(3) Almost anything we do and say can be motivated by selfishness in the traditional bad sense of the word. For example, though reading a book to one’s children is generally seen as a positive, loving act, I can also read to, say, my oldest daughter for entirely selfish reasons: I can read to her because she is MY daughter, and I want MY daughter to be well-educated and respected in society, because what MY daughter does reflects on ME. I have heard people constantly speak of their family members in this way: MY wife, MY son, MY daughter. Even MY God.
Always, the emphasis lies on "my," as if the man owned his wife, his children, and even his God. Accordingly, he expects a certain behavior from his family members and a certain way others are supposed to treat his religion, because he – unconscious as it might be – considers himself the owner of his family and his religion. He does not expect his children to behave in a certain way primarily so that they might have a good life but because they are HIS children, and HIS children behave in a certain way.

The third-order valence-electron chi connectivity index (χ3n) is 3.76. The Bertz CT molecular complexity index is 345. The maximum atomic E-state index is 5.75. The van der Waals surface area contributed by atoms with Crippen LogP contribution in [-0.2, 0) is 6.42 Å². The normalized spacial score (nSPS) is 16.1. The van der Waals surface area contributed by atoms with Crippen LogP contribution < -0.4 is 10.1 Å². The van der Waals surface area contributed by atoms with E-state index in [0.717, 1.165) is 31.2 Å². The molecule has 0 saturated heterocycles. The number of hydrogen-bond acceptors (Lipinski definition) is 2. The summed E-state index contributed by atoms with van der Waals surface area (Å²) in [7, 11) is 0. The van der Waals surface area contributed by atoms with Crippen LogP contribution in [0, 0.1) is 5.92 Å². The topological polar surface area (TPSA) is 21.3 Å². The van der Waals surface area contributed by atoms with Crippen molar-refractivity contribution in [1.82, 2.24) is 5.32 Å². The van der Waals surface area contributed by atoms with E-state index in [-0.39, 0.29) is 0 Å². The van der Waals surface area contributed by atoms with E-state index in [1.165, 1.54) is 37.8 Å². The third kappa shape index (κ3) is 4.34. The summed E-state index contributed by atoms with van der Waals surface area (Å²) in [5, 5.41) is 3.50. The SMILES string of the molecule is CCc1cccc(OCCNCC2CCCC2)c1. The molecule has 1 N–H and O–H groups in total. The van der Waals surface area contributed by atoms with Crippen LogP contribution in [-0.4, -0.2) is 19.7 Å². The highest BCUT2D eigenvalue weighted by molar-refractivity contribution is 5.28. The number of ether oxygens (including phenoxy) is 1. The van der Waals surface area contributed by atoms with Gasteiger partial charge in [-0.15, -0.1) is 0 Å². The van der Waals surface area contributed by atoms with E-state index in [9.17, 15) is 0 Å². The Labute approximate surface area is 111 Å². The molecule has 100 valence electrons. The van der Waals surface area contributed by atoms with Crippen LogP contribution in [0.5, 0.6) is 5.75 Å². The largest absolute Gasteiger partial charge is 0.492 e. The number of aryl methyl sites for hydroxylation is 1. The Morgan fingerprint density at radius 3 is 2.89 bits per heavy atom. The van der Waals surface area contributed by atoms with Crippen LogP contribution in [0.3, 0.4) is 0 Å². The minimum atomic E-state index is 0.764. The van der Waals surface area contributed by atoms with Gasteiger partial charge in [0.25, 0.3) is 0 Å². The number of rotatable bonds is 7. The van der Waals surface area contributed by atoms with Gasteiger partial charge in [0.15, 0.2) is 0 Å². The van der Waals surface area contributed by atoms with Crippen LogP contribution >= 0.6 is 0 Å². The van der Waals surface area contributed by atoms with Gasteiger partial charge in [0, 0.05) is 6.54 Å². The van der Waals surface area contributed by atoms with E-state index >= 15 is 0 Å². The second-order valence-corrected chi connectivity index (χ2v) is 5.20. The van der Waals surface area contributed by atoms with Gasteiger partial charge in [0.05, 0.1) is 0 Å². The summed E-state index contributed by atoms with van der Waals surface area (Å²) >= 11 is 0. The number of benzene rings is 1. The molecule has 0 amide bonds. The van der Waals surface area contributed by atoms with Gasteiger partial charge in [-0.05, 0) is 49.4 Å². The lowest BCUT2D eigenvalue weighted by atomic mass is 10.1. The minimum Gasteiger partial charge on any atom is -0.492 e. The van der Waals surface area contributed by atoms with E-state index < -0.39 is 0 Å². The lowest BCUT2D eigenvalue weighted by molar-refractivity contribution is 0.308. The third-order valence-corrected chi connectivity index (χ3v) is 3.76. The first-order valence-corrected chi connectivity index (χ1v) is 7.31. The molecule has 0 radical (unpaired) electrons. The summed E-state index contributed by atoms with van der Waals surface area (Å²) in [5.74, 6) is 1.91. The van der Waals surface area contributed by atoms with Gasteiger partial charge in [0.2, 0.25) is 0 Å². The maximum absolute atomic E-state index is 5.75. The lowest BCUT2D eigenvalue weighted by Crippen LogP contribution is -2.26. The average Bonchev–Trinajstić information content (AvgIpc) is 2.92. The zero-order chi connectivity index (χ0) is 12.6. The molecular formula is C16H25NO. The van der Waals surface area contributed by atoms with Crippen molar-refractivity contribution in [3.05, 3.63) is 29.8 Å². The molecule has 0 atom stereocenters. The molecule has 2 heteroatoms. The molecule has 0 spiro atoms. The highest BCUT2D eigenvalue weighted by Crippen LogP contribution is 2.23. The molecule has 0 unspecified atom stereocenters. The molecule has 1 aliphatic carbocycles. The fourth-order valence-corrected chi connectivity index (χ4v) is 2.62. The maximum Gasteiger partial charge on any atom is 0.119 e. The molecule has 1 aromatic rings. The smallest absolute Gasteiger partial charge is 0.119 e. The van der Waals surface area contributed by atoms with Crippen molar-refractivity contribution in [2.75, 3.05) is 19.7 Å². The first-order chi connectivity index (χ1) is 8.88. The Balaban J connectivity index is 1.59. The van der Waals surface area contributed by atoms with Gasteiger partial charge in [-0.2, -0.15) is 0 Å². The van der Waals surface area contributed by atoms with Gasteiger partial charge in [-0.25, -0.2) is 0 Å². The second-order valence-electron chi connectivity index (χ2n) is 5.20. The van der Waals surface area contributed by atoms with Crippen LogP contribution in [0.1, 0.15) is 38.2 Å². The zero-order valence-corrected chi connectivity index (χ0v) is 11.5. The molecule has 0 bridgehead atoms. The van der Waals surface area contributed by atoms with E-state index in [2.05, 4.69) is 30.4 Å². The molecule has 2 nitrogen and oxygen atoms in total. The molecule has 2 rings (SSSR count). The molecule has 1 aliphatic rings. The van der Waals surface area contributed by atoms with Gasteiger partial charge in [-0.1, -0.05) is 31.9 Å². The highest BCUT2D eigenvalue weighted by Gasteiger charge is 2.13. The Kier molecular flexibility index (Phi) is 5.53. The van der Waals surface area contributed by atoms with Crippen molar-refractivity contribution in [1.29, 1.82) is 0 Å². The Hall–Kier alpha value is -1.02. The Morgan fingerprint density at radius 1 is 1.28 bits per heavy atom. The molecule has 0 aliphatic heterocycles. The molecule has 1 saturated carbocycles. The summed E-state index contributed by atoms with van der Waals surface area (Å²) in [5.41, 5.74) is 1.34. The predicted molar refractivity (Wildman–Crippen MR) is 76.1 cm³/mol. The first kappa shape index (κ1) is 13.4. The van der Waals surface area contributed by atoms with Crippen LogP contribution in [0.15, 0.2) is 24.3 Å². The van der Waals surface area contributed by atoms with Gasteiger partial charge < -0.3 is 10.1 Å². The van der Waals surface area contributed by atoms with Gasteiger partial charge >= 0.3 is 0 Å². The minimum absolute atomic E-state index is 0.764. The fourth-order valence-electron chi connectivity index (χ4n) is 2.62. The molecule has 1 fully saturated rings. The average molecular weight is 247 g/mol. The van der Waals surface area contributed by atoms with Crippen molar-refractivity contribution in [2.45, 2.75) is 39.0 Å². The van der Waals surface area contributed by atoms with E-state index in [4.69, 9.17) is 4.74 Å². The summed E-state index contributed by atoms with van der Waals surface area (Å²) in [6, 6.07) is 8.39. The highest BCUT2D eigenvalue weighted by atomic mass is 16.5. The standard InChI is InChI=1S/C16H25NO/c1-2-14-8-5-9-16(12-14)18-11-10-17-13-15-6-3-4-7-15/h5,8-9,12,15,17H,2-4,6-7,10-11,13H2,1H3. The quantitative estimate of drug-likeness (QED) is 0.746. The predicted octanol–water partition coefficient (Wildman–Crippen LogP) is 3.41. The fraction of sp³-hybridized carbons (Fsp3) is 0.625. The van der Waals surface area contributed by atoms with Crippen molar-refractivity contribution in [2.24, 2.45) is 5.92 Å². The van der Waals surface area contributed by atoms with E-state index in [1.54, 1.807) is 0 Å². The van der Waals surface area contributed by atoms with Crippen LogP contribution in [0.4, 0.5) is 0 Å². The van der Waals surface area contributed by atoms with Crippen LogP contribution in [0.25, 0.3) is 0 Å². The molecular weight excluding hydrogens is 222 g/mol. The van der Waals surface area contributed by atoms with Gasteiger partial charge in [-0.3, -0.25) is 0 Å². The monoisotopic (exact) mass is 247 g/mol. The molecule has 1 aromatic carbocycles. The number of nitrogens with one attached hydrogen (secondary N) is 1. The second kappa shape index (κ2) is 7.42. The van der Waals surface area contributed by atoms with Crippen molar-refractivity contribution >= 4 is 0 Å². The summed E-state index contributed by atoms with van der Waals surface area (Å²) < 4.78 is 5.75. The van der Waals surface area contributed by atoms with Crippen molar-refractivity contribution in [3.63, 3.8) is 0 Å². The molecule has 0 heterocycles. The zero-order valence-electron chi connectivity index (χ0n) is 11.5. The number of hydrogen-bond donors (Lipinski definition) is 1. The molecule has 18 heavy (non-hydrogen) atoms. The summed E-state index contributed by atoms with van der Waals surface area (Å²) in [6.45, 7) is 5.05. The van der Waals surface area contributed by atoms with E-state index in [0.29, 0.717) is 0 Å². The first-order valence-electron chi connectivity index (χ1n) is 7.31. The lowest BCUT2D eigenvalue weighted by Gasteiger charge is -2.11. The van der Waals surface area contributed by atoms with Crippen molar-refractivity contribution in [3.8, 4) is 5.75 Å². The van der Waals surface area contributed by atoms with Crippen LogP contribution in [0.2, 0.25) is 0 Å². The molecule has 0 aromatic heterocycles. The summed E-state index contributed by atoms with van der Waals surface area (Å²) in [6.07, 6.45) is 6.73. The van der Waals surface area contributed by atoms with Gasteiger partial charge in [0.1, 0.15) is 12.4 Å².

This does not just go for fathers. How many mothers have suffocated their children out of supposed "love"? Selfishness comes in all forms of guises. Blowing one’s altruistic trumpet can be the epitome of selfishness.
Long before Bilbo found a ring that made him invisible, a shepherd in ancient Lydia did the same. That’s at least what the character Glaucon, Plato’s brother, tells us in Plato’s Republic, written around 380 BC. The point of the story is to show that, as Glaucon thinks, people are not inherently upright and just, but only act uprightly and justly because they are constrained to do so. If they had the power, he says, everyone would abuse it.